“‘Do you understand what you are reading?’ Philip asked. ‘How can I?,’ the Ethiopian eunuch said, ‘unless someone explains it to me?’” (Acts 8:30-31).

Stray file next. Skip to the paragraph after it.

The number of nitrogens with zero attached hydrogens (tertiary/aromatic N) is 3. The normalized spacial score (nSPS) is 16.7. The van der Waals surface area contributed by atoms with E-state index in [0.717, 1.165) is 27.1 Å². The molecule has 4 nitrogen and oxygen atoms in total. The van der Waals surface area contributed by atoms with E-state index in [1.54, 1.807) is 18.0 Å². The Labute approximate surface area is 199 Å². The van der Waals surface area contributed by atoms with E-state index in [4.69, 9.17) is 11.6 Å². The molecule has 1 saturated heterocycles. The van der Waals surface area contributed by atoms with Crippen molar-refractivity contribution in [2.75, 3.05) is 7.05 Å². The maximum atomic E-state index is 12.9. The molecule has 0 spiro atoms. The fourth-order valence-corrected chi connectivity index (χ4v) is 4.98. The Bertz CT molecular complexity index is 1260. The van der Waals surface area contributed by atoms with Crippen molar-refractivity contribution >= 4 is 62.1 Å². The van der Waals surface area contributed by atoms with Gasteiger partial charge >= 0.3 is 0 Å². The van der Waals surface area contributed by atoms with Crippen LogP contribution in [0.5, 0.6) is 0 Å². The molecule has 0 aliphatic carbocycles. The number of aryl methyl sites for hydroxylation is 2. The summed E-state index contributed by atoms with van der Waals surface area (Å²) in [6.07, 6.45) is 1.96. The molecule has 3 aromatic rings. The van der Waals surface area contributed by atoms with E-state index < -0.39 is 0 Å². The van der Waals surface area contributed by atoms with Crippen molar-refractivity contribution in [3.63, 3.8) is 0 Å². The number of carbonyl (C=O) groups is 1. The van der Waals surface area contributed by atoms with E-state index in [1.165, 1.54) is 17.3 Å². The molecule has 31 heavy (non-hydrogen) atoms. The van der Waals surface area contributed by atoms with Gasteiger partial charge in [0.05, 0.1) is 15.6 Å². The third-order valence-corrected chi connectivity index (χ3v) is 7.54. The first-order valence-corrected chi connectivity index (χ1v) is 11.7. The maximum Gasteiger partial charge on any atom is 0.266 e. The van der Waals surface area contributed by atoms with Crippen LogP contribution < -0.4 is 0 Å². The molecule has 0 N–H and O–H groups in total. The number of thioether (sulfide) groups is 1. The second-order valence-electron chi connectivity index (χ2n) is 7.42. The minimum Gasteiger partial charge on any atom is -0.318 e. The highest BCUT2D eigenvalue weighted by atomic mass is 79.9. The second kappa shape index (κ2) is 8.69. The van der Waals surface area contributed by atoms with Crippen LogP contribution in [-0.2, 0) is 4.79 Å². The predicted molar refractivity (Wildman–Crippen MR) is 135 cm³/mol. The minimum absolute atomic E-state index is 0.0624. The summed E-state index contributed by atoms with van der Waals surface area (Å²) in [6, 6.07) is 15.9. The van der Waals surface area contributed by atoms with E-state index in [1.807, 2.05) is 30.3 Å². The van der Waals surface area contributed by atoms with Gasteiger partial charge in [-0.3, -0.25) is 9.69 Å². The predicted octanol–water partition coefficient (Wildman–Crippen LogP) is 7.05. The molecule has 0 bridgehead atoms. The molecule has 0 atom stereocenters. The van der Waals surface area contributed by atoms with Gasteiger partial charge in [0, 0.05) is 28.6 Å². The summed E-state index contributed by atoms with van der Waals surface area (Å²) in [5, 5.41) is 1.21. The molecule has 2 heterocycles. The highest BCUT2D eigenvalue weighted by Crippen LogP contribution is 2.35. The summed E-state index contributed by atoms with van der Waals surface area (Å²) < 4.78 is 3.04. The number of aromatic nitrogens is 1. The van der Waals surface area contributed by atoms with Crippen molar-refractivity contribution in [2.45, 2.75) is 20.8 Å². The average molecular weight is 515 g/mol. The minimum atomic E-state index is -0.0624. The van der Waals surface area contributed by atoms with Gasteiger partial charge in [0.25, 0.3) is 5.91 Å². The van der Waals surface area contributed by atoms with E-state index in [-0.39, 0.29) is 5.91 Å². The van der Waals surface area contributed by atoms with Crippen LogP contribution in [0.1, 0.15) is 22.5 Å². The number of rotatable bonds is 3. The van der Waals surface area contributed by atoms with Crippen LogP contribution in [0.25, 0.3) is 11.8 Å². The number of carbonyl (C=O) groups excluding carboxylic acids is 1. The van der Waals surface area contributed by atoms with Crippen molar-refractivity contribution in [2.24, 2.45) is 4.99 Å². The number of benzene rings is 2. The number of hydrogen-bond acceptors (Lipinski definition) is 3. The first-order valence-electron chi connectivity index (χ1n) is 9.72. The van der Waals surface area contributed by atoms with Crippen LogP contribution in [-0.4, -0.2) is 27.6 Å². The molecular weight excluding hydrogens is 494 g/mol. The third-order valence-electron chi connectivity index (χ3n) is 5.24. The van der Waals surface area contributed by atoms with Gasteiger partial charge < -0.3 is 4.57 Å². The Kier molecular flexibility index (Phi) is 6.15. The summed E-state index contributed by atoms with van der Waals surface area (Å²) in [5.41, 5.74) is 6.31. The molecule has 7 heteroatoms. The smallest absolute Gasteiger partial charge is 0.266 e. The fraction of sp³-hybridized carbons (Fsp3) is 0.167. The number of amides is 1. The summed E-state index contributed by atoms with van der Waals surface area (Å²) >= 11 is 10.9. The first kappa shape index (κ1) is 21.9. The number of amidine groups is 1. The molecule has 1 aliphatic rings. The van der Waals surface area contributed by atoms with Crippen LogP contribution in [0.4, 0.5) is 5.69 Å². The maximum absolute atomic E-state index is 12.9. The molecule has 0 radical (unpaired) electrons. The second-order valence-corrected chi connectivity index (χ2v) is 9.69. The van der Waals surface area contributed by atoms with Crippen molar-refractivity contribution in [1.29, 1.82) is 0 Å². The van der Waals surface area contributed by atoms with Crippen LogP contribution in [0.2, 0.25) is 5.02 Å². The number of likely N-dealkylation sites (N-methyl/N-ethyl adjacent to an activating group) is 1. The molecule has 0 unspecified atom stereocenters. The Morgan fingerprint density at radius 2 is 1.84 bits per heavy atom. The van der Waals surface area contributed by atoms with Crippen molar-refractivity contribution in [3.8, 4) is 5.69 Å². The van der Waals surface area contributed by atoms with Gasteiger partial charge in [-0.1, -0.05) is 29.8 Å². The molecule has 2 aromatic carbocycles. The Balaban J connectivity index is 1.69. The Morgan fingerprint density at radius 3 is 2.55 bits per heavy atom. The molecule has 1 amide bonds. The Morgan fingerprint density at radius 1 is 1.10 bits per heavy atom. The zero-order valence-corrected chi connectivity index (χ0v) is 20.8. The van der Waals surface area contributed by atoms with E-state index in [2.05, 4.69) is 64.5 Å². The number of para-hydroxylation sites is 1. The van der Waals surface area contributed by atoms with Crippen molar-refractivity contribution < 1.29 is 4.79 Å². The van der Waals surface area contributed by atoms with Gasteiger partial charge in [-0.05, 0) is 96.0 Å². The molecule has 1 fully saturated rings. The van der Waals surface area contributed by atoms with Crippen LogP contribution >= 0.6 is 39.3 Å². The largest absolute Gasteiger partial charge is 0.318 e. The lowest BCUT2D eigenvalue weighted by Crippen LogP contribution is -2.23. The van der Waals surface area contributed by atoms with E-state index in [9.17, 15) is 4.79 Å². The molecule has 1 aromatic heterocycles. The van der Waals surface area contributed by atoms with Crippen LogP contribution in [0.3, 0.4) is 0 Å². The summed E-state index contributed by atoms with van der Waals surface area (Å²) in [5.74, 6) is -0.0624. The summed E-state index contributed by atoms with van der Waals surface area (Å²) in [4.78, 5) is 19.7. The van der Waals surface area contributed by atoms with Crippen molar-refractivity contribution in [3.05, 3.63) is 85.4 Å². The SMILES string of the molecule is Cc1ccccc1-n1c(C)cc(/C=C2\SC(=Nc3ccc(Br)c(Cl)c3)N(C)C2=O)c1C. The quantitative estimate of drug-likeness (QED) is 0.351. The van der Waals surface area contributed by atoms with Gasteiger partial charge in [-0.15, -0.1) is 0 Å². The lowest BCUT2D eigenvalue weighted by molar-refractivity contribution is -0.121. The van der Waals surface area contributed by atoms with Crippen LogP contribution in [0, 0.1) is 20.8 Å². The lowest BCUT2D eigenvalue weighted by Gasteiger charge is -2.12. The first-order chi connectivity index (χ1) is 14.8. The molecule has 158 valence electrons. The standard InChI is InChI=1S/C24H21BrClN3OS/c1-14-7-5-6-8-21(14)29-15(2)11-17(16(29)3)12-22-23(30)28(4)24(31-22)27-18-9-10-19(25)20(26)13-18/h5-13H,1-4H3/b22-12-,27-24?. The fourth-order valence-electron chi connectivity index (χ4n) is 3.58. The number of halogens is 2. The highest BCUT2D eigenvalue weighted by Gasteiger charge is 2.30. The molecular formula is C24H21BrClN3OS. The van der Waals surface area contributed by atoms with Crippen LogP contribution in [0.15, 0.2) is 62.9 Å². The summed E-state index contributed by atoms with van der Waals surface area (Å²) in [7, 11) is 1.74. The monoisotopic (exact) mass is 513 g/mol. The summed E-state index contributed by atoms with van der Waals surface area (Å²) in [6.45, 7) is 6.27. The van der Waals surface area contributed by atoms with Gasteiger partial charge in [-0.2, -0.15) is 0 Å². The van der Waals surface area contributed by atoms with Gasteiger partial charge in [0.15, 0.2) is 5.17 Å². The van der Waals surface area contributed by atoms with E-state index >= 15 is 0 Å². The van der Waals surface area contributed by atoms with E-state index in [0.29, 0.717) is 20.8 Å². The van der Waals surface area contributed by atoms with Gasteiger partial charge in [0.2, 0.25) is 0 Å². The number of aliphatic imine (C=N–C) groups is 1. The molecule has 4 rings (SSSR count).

African Christianity is old, very old, and this text provides a clue as to why that is. After he preached to the Samaritans, an angel of the Lord sent Philip south, toward Gaza, where he met an Ethiopian official on his way home from a trip to worship in Jerusalem. This man was a eunuch, rich and powerful, a convert to the Jewish faith, though one who, because he was a eunuch, was not permitted to approach the temple altar, no doubt a major disappointment to him. When Philip met him, the eunuch was reading Isaiah 53:7, “He was led like a sheep to the slaughter, and as a lamb silent before its shearers.” He asked Philip, “How can I understand this, unless someone explains it to me?” So Philip used the familiar Old Testament passage to tell the eunuch about Jesus, his death, his “being led like a sheep to the slaughter,” and its saving significance for the man’s life. Then he baptized him. End of story? Not really. Only three short chapters later in Isaiah (chapters the eunuch no doubt read as he continued his journey home), the prophet wrote, “This is what the LORD says, ‘To the eunuchs who keep my Sabbaths, who choose what pleases me and hold fast to my covenant” (all things this Ethiopian had no doubt done), “to them I will give within my temple and its walls a memorial and a name better than sons and daughters” (Isaiah 56:4-5). What a fantastic day this had been for the eunuch, and all because Philip was sent. If God could send Philip, he can also send us, which is why today we’re praying, Lord, here am I; send me (Isaiah 6:8).